Alan Levan, the former chairman of Florida-based BankAtlantic Bancorp, has been found responsible by a federal jury for intentionally defrauding investors in 2007 right before the bottom fell out of Florida's housing market.
Levan will not face criminal charges, as the judgment came as the result of a civil suit filed by the Securities and Exchange Commission. Instead, the SEC will seek to slap Levan with a civil fine and ban him from being an executive at any public company.
According to The Daily Business Review, the SEC claims Levan told investors that he was planning on keeping loans that he actually had planned to sell. This caused the bank's net worth to fall short of what investors had been lead to believe by $53 million during 2007.
Meanwhile, the SEC dug up internal emails showing that Levan was concerned about the viability of those same land loans.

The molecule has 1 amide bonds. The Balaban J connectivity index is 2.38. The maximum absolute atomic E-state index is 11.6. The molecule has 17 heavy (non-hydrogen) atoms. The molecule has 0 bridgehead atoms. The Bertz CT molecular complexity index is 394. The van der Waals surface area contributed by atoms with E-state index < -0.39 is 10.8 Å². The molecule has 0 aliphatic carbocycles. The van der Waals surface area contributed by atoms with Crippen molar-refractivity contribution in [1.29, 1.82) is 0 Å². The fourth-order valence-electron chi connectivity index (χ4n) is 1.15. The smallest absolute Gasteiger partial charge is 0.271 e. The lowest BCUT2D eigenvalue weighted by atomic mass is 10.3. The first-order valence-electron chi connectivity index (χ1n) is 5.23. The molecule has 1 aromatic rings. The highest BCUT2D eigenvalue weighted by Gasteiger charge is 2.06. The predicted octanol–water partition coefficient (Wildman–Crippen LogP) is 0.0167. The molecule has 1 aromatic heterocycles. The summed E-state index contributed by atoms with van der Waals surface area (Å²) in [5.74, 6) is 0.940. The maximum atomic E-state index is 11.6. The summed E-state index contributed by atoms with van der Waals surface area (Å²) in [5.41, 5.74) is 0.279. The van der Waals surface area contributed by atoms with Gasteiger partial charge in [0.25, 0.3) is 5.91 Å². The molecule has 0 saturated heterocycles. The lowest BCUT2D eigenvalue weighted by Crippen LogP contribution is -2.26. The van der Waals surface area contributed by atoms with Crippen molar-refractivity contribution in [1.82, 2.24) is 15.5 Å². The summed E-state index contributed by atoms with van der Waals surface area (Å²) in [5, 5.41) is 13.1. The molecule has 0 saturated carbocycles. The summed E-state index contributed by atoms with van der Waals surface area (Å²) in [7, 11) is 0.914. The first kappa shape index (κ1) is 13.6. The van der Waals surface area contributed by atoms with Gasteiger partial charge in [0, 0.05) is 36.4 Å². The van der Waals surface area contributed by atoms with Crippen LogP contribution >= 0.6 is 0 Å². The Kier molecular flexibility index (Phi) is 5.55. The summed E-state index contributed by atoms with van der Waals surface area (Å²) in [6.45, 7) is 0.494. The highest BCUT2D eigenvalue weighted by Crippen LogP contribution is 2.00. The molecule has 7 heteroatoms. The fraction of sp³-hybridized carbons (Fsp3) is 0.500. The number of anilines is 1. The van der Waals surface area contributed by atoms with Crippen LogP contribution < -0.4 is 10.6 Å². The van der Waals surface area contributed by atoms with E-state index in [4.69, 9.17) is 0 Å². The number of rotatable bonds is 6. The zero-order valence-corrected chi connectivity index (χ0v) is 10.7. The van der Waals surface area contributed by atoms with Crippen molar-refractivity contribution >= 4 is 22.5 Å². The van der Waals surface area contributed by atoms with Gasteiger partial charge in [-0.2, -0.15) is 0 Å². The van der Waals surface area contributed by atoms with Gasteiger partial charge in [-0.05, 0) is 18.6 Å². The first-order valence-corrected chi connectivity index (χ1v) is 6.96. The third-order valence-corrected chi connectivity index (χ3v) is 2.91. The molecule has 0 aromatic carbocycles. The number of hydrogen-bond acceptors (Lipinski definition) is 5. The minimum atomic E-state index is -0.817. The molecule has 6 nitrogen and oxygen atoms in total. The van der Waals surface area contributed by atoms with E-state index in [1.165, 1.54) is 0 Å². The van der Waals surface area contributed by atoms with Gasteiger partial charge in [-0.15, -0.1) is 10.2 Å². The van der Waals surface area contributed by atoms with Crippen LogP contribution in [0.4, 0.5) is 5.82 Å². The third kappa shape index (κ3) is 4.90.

"In this case, defendant Levan kept investors in the dark," SEC attorney James M. Carlson told the jury during the case. "You can not count on Mr. Levan to tell the investing public the truth, but you can count on us to go through these lies, pick them apart and present them to you. We ask you to hold him and his company guilty for violating federal securities laws."
Three years ago a jury also found Levan liable for the same actions in a class action suit brought about by share holders, but Levan appealed and had the decision cleared.
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Levan's attorney seem hopefully that this decision will meet the same fate.
Bank Atlantic managed to persevere during the worst of the recession while many other banks were failing, but ultimately its assets were sold to BB&T in 2011.